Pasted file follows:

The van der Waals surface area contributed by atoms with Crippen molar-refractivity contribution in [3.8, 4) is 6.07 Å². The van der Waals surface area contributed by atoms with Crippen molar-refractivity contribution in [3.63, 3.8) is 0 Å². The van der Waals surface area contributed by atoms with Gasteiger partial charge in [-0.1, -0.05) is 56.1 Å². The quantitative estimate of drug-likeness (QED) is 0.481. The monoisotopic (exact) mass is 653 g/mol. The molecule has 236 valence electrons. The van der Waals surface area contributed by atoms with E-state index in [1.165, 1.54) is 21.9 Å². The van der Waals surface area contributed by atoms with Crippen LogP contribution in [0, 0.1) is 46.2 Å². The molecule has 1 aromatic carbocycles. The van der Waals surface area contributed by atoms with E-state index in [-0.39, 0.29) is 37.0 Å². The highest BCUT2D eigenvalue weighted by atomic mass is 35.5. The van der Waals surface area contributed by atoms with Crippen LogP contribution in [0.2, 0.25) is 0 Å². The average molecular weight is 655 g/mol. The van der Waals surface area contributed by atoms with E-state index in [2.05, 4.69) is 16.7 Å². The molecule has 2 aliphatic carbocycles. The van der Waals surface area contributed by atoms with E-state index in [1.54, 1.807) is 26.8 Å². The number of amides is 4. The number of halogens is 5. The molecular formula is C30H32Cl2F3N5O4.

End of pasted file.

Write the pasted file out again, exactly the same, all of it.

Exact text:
The van der Waals surface area contributed by atoms with Crippen molar-refractivity contribution in [3.8, 4) is 6.07 Å². The van der Waals surface area contributed by atoms with Crippen molar-refractivity contribution in [3.63, 3.8) is 0 Å². The van der Waals surface area contributed by atoms with Gasteiger partial charge in [-0.1, -0.05) is 56.1 Å². The quantitative estimate of drug-likeness (QED) is 0.481. The monoisotopic (exact) mass is 653 g/mol. The molecule has 236 valence electrons. The van der Waals surface area contributed by atoms with E-state index in [1.165, 1.54) is 21.9 Å². The van der Waals surface area contributed by atoms with Crippen LogP contribution in [0, 0.1) is 46.2 Å². The molecule has 1 aromatic carbocycles. The van der Waals surface area contributed by atoms with E-state index in [-0.39, 0.29) is 37.0 Å². The highest BCUT2D eigenvalue weighted by atomic mass is 35.5. The van der Waals surface area contributed by atoms with Crippen LogP contribution in [0.2, 0.25) is 0 Å². The average molecular weight is 655 g/mol. The van der Waals surface area contributed by atoms with E-state index in [2.05, 4.69) is 16.7 Å². The molecule has 2 aliphatic carbocycles. The van der Waals surface area contributed by atoms with E-state index in [1.54, 1.807) is 26.8 Å². The number of amides is 4. The number of halogens is 5. The molecular formula is C30H32Cl2F3N5O4.